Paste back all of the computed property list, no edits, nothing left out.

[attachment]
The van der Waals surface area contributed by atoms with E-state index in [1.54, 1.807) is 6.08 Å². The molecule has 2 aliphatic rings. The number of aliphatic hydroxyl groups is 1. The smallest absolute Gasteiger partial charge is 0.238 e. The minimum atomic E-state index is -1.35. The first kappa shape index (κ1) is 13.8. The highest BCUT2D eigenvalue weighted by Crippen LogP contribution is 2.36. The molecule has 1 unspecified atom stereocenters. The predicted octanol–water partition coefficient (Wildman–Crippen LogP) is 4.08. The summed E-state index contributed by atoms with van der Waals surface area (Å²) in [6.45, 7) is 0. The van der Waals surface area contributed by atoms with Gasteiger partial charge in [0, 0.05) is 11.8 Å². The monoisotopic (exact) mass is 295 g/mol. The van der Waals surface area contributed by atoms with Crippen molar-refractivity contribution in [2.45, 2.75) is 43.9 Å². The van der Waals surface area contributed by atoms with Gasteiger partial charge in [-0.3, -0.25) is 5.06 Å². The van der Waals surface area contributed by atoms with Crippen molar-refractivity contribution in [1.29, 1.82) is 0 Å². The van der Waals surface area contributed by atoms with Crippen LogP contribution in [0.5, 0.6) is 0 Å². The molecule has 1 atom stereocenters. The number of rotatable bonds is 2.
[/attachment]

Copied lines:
The van der Waals surface area contributed by atoms with E-state index in [1.54, 1.807) is 6.08 Å². The molecule has 2 aliphatic rings. The number of aliphatic hydroxyl groups is 1. The smallest absolute Gasteiger partial charge is 0.238 e. The minimum atomic E-state index is -1.35. The first kappa shape index (κ1) is 13.8. The highest BCUT2D eigenvalue weighted by Crippen LogP contribution is 2.36. The molecule has 1 unspecified atom stereocenters. The predicted octanol–water partition coefficient (Wildman–Crippen LogP) is 4.08. The summed E-state index contributed by atoms with van der Waals surface area (Å²) in [6.45, 7) is 0. The van der Waals surface area contributed by atoms with Gasteiger partial charge in [0, 0.05) is 11.8 Å². The monoisotopic (exact) mass is 295 g/mol. The van der Waals surface area contributed by atoms with Crippen molar-refractivity contribution in [2.45, 2.75) is 43.9 Å². The van der Waals surface area contributed by atoms with Gasteiger partial charge in [-0.3, -0.25) is 5.06 Å². The van der Waals surface area contributed by atoms with Crippen molar-refractivity contribution in [1.29, 1.82) is 0 Å². The van der Waals surface area contributed by atoms with Crippen LogP contribution in [0.5, 0.6) is 0 Å². The molecule has 1 atom stereocenters. The number of rotatable bonds is 2.